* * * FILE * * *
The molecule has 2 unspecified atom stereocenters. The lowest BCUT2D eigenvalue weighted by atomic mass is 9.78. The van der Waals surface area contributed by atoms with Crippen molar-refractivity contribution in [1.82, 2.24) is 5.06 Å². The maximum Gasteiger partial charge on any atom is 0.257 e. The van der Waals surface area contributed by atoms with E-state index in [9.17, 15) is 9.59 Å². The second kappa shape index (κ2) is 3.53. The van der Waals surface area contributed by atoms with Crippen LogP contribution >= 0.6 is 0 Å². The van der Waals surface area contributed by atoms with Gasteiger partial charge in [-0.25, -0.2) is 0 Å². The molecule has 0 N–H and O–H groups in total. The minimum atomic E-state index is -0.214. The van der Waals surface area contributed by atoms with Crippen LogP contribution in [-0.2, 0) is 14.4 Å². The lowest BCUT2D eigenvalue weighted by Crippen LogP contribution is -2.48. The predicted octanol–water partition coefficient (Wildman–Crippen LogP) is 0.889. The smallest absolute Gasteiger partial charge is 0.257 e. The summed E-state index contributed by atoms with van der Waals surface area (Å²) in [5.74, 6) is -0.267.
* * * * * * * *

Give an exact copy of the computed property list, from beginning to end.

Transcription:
The molecule has 2 unspecified atom stereocenters. The lowest BCUT2D eigenvalue weighted by atomic mass is 9.78. The van der Waals surface area contributed by atoms with Crippen molar-refractivity contribution in [1.82, 2.24) is 5.06 Å². The maximum Gasteiger partial charge on any atom is 0.257 e. The van der Waals surface area contributed by atoms with E-state index in [9.17, 15) is 9.59 Å². The second kappa shape index (κ2) is 3.53. The van der Waals surface area contributed by atoms with Crippen LogP contribution >= 0.6 is 0 Å². The van der Waals surface area contributed by atoms with Gasteiger partial charge in [-0.25, -0.2) is 0 Å². The molecule has 0 N–H and O–H groups in total. The minimum atomic E-state index is -0.214. The van der Waals surface area contributed by atoms with Crippen LogP contribution in [-0.2, 0) is 14.4 Å². The lowest BCUT2D eigenvalue weighted by Crippen LogP contribution is -2.48. The predicted octanol–water partition coefficient (Wildman–Crippen LogP) is 0.889. The smallest absolute Gasteiger partial charge is 0.257 e. The summed E-state index contributed by atoms with van der Waals surface area (Å²) in [5.74, 6) is -0.267.